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Author: David Newstead

Five Questions for BA John Fraser

John Fraser brings an energy and commitment to all his projects that truly compliments and builds upon his years of experience in strategic business process improvement.

In short, you know when John is in the room and today he joins me for five questions about his career and his insights on being a Business Analyst.

You bring a lot of enthusiasm to your work, what motivates you as a BA?

I am a BA Enthusiast that is committed to getting the job done. I do this by managing both expectations and project constraints, which results in an atmosphere where project members feel proud of the result and ensure client expectations are exceeded. Our Process & BA Capability Lead, Scott Rainey, always says “Our Business Analysis Team is directly connected to the problem statement and the value from business case to implementation,” and it’s the truth! What also motivates me is seeing BAs come into their own going from an Entry-Level to a Junior Role, to a Senior Role – to Thought Leaders in their craft!

 What positive trends are you seeing across your BA community of practice? And how are you addressing the challenges that inevitably arise in BA work?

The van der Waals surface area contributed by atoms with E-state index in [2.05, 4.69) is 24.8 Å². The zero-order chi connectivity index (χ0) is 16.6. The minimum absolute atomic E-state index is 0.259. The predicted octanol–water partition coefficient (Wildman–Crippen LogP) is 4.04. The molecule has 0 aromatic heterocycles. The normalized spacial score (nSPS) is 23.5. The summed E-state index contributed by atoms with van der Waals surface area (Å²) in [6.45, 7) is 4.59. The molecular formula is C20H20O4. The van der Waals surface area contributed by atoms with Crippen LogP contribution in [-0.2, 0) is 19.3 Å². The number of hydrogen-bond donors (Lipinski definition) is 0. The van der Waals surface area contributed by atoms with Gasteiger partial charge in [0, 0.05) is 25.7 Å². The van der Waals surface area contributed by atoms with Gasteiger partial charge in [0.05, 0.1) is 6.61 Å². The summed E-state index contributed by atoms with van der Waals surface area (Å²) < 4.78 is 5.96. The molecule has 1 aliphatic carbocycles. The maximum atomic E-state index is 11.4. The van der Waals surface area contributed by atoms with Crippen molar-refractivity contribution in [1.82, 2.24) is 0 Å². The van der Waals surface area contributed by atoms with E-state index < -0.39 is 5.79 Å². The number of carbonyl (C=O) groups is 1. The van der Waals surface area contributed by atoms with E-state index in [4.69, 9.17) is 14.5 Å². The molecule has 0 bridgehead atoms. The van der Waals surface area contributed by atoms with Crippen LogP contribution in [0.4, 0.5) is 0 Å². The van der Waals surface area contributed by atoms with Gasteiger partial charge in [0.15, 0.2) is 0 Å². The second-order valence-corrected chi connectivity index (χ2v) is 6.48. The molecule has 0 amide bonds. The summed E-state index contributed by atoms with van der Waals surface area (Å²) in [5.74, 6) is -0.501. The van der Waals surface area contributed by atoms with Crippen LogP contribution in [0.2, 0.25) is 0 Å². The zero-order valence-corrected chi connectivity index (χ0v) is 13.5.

What is trending majorly is the skills for BAs to understand, Data Management, Data Visualization, and Robotic Process Automation to help streamline activities for organizations. To help combat BA Challenges, we meet bi-weekly and discuss challenges and come up with solutions to help address those challenges. In our Community of Practice, all the BAs have a voice. Our CoP’s purpose is to provide a forum for continuous improvement of North Highland’s Business Analysis skillset through collaboration, mentoring, and education.

Throughout your career, you’ve worked across several different industries. How has your BA role varied from one to another?

BA roles differ in organizations because some organizations want BAs to focus on one thing (i.e. Process Mapping) when that’s only a subset of a skilled Business Analyst. BAs should be involved in multiple areas to truly provide value back to any organization.


What’s your favorite technique?